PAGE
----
This collection of more than 1,500 drawings and watercolours includes scenes of Windsor, Eton and their environs in addition to a considerable body of work depicting national and international subjects. Philippa Martin, Keeper of Fine and Decorative Art, has curated a display which highlights the quality, scope and beauty in the watercolour collection that has been acquired by the College by several generous donations. The collection has been used for teaching, research and various displays with the aim of opening up access.

This exhibition can be seen on Sunday afternoons, 2:30-5pm, entry is free. Alternatively, arrange a visit by appointment with collections@etoncollege.org.uk from Monday to Friday.

 

Treasures from the Nicholas Kessler Collection, Tower Gallery, Eton College Library

24 November 2018 to 29 March 2019

carl buddeus, volksgemälde und charakterköpfe des russischen volks. leipzig, johann friedrich gleditsch, 1820. depictions of russian peasants by an estonian artist.

Carl Buddeus, Volksgemälde und Charakterköpfe des Russischen Volks. Leipzig, Johann Friedrich Gleditsch, 1820. Depictions of Russian peasants by an Estonian artist.

 

henri gaudier-brzeska, two deer, c.1913. a study of two fallow deer, probably dating to a visit to arundel park in 1913.

Henri Gaudier-Brzeska, Two deer, c.1913. A study of two fallow deer, probably dating to a visit to Arundel Park in 1913.

hergé, tintin au tibet. paris, casterman, 1960. split board mosaic binding commissioned by nicholas kessler from shepherds in 2012, with binder_s metal plate.

Hergé, Tintin au Tibet. Paris, Casterman, 1960. Split board mosaic binding commissioned by Nicholas Kessler from Shepherds in 2012, with binder’s metal plate.

 

joachim bouvet, l_estat present de la chine, en figures. paris, pierre giffart, 1697.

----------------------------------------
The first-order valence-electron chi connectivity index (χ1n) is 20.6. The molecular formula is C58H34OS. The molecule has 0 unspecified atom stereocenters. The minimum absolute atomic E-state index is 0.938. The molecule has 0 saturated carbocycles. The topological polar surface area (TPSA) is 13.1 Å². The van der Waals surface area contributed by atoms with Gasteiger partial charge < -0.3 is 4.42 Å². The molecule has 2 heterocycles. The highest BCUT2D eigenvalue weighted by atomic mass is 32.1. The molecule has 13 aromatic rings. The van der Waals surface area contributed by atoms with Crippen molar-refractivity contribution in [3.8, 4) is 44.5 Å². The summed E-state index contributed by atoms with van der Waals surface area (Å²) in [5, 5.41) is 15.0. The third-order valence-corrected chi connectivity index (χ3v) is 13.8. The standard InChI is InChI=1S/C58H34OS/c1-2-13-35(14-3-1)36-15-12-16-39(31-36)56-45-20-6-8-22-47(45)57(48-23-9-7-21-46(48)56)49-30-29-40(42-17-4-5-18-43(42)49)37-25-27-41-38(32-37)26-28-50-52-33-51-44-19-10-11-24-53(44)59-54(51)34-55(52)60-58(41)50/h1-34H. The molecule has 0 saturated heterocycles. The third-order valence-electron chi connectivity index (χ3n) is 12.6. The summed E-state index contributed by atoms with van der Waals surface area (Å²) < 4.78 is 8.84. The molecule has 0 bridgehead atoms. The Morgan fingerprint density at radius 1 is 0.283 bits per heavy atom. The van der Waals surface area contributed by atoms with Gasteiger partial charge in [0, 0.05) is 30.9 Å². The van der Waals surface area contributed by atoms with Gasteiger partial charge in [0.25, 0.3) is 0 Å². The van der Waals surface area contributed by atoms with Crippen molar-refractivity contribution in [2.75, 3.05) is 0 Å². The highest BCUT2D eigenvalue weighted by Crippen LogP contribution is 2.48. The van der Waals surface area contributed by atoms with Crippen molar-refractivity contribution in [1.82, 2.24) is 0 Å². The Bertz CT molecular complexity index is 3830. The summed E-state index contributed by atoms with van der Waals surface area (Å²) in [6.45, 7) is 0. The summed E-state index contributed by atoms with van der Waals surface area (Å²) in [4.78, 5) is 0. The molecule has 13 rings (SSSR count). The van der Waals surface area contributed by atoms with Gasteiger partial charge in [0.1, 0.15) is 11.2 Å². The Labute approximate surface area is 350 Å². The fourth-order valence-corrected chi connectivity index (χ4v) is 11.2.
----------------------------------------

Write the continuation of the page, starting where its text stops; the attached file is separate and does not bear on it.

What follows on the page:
Joachim Bouvet, L’estat present de la Chine, en figures. Paris, Pierre Giffart, 1697.

 

thomas hardy, the trumpet-major. london, smith, elder, & co., 1880. first issue of the first edition.

Thomas Hardy, The Trumpet-Major. London, Smith, Elder, & Co., 1880. First issue of the first edition.

 

Curated by Michael Meredith and Dr Stephanie Coane, this exhibition commemorates one of College Library’s most significant 20th-century benefactors, Nicholas Kessler OE, who died earlier this year. During his life Kessler gave over 900 rare books to Eton, including important works on China, Russia and the novelist James Joyce; his gifts to Eton also include autograph manuscripts by Thomas Hardy and contemporary sculptures. Without his gifts our nineteenth century collection today would be very much the poorer.

Primarily a memorial to Nicholas Kessler, this exhibition also enables us to display some of the interesting books, manuscripts and photographs he gave us. In so doing, the extent and range of his gifts can be appreciated for the first time, as he wished to remain anonymous during his lifetime. This exhibition is open by appointment and we welcome you to book a visit: contact us at collections@etoncollege.org.uk or 01753 370590.